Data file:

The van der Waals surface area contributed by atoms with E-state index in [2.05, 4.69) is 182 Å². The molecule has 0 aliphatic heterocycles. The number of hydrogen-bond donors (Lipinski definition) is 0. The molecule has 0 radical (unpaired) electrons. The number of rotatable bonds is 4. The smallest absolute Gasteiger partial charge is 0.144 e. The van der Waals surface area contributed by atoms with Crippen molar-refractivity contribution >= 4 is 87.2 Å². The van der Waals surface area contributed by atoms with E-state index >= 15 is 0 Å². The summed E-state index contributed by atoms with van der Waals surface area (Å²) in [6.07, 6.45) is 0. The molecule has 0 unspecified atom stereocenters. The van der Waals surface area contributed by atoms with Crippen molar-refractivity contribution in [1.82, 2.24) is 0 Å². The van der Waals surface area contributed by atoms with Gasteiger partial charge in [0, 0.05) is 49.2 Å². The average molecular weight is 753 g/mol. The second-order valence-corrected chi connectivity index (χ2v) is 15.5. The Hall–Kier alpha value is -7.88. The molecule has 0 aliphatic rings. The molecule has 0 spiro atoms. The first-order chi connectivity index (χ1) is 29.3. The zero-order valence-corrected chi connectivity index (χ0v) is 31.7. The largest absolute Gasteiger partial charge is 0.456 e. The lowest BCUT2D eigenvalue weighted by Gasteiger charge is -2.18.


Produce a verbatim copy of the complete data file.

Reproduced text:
The van der Waals surface area contributed by atoms with E-state index in [2.05, 4.69) is 182 Å². The molecule has 0 aliphatic heterocycles. The number of hydrogen-bond donors (Lipinski definition) is 0. The molecule has 0 radical (unpaired) electrons. The number of rotatable bonds is 4. The smallest absolute Gasteiger partial charge is 0.144 e. The van der Waals surface area contributed by atoms with Crippen molar-refractivity contribution >= 4 is 87.2 Å². The van der Waals surface area contributed by atoms with E-state index >= 15 is 0 Å². The summed E-state index contributed by atoms with van der Waals surface area (Å²) in [6.07, 6.45) is 0. The molecule has 0 unspecified atom stereocenters. The van der Waals surface area contributed by atoms with Crippen molar-refractivity contribution in [1.82, 2.24) is 0 Å². The van der Waals surface area contributed by atoms with Gasteiger partial charge in [0, 0.05) is 49.2 Å². The average molecular weight is 753 g/mol. The second-order valence-corrected chi connectivity index (χ2v) is 15.5. The Hall–Kier alpha value is -7.88. The molecule has 0 aliphatic rings. The molecule has 0 spiro atoms. The first-order chi connectivity index (χ1) is 29.3. The zero-order valence-corrected chi connectivity index (χ0v) is 31.7. The largest absolute Gasteiger partial charge is 0.456 e. The lowest BCUT2D eigenvalue weighted by Gasteiger charge is -2.18.